ASIANTOPICS Going on Now: A Must-See Event for Korean Soap Opera Fans!  This exhibit features the works of Yeong-cheol Hwang (a top Korean soap opera photographer) and FunnyPD (an artist who designs about half of the posters for Korean soap operas every year). If you're a fan of Korean soap operas, this is your chance to see photos of your favorite Korean actors and actresses! Don't miss it!  Together With Your Heart (Photo Exhibition of Korean Soap Opera Photographer Yeong-cheol Hwang)   Oct 7th (Thur) – 24th (Sun) Fukuoka Asian Art Museum 7F Sculpture Lounge Free Admissions  Yeong-cheol Hwang has taken photographs for popular Korean soap operas such as Princess Hours, Lovers in Prague, and I'm Sorry, I Love You (all of which are also well-known in Japan). He created a new field called Soap Opera Photography by adding design elements to traditional Drama Stills, which have been used strictly as a mean of advertising. The exhibition will display around 50 of Hwang's published and unpublished works, all snapshots of popular Korean actors/actresses during their shoots.  FunnyPD Korean Soap Opera Poster Exhibition Oct 28th (Thur) – Nov 3rd (National Holiday) Fukuoka Asian Art Museum 7F Sculpture  Lounge Free Admissions   FunnyPD (Yoon Jonfug) designs posters for more than half of all Korean soap operas (nearly 50 per year). His notable works include posters for Dae Jang Geum, Hotelier, and My Girlfriend is a Nine-Tailed Fox. The exhibition will display 50 of his works from his portfolio of about 120 works.   The posters sum up moving moments of each soap opera, most of which have been broadcast in Japan. It's your chance to review revisit your favourite Korean stars and drama posters. Moreover, this exhibition is the very first exhibit for FunnyPD in Korean or Japan!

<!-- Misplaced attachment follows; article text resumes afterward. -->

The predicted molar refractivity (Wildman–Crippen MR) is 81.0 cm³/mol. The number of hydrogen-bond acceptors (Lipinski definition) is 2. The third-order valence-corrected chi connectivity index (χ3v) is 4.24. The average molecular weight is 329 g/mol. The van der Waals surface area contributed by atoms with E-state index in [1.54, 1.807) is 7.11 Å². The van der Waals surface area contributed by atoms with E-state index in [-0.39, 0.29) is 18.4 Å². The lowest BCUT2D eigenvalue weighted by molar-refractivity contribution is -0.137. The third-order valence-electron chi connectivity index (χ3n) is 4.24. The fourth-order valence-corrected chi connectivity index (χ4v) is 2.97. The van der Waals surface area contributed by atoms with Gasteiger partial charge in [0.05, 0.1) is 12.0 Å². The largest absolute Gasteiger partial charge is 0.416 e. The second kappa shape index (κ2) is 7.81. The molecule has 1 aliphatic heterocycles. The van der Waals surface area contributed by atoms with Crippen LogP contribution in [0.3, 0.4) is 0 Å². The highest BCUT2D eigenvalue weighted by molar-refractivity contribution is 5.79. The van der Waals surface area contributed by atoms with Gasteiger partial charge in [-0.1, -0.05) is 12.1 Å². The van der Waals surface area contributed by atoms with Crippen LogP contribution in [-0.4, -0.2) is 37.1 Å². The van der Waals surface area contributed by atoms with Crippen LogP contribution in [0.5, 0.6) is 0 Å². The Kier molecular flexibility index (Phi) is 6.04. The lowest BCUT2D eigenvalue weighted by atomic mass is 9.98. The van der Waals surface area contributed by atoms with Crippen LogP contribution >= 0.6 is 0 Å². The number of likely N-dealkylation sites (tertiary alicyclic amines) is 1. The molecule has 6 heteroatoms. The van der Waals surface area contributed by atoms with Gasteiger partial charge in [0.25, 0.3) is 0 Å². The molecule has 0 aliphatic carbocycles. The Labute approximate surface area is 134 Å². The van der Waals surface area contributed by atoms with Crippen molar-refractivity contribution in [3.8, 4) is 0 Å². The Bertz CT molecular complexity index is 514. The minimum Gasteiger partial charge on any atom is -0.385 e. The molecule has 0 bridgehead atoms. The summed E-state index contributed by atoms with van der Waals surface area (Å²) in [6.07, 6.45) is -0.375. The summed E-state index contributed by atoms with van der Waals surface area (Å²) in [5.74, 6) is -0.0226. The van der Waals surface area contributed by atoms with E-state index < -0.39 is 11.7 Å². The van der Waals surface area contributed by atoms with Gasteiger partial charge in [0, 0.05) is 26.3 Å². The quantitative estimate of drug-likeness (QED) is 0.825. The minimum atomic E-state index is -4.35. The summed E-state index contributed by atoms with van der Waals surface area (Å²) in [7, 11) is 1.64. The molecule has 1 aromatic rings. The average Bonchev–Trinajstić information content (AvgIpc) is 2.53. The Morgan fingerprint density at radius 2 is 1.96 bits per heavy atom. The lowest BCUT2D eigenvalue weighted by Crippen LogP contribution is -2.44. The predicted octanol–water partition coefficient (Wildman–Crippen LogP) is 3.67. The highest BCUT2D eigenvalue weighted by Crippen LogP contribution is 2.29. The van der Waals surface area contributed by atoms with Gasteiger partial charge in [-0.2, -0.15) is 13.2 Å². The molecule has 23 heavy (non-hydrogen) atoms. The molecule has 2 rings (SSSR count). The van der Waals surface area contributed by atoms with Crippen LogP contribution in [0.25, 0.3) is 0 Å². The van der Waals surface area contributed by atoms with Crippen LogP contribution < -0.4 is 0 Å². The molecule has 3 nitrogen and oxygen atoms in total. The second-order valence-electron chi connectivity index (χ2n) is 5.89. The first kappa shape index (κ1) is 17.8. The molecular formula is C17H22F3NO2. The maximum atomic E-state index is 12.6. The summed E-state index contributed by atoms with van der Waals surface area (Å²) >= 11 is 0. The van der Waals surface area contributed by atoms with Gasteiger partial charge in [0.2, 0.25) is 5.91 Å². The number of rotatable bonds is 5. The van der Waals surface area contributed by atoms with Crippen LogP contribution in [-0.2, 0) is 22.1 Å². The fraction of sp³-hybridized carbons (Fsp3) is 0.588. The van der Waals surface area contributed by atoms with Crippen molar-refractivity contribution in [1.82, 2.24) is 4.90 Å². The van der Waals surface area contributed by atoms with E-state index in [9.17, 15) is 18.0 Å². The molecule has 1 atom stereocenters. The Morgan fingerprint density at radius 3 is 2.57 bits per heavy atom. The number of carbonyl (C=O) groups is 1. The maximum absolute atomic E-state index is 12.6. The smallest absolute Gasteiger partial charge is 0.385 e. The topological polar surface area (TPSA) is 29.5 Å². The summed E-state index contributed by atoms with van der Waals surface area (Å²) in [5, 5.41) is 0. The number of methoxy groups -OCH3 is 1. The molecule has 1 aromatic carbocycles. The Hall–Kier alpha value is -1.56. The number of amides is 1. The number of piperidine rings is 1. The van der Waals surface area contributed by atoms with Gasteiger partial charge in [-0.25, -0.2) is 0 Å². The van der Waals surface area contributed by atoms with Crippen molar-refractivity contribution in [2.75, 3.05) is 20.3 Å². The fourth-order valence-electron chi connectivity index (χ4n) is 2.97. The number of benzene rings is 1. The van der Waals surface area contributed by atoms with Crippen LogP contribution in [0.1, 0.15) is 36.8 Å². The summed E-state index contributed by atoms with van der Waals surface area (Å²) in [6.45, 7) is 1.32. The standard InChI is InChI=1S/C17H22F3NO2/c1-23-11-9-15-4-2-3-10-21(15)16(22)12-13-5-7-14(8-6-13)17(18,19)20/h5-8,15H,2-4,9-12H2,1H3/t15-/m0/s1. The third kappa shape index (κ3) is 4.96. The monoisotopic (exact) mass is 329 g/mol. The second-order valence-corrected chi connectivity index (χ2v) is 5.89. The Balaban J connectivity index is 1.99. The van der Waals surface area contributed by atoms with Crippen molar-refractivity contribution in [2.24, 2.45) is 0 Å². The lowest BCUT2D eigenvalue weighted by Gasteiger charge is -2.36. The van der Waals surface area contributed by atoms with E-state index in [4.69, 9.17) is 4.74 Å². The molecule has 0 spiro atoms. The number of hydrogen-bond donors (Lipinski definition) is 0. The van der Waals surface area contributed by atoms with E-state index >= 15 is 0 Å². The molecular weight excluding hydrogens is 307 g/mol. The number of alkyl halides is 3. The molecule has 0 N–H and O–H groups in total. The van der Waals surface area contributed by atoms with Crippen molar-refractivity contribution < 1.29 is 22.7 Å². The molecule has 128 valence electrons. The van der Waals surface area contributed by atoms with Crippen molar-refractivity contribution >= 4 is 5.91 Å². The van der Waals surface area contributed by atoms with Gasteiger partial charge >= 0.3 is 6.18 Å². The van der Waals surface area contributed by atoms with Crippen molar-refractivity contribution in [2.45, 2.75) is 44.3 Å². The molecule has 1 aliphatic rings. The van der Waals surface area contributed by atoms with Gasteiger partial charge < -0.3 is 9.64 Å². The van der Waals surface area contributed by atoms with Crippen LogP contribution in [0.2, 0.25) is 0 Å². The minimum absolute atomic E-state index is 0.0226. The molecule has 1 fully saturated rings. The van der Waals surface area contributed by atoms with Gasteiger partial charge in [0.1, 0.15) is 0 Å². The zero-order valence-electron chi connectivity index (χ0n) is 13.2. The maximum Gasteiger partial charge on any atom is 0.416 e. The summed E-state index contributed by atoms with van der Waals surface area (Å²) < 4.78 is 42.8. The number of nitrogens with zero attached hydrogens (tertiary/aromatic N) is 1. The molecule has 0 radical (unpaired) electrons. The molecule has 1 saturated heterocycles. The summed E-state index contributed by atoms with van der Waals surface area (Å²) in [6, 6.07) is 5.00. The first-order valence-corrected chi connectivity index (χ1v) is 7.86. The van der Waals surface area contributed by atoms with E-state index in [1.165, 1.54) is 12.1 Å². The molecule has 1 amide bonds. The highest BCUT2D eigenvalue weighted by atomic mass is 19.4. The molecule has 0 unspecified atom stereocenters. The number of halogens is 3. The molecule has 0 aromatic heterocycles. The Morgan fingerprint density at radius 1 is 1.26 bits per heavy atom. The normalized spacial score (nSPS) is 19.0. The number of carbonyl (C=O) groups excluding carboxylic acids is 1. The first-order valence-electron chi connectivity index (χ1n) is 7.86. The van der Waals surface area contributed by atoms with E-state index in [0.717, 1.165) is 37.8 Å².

ASIAN TAKARABAKO Asian Treasure Asian Cuisine Journey: Vol. 2  Chusei Hakata Udon (Medieval Hakata Noodles) Did you know that Fukuoka is actually the birthplace of udon (wheat noodles)?  At Jotenji Temple in Hakata, you can see a monument inscribed with the words, The Birthplace of Udon. How did Fukuoka come to be the birthplace of udon? The story udon's origin can be traced back to the Kamakura Era. Shoichikokushi Enni, a Rinzai-sect Buddhist monk born in Suruga (Shizuoka Prefecture), came to Hakata in preparation for his journey to China. Upon his return, he brought back a copy of Daisoshozannozu, which was a manual for temple construction that, in the last chapter, details instructions for building waterwheels. Before the appearance of Daisoshozannozu, flour milling technology in Japan was underdeveloped, meaning that wheat flour had only been eaten by nobility. Shoichikokushi enabled the mass production of wheat flour by bringing back and adapting the waterwheel technology. I imagine that 'udon' came to be when someone made a long, noodle-like food using the flour milled by the waterwheel on the Mikasa River, says the former chairman of the Fukuoka Noodle Commerce and Industry Cooperative Association, Teruo Tsuchiya, who established a restaurant at the front of Shotenji temple.   The taste of the handmade medieval Hakata udon served at his restaurant took Mr. Tsuchiya 12 years to develop! I think people living during the Kamakura Era made udon from flour that included the wheat husk, so I leave the husks on and also use wheat germ when making our udon, explains Mr. Tsuchiya. Wheat husks contain dietary fiber, making this udon especially healthy. The udon was beige-colored and a little bit thicker than regular udon. It tasted simple, sticky, and chewy.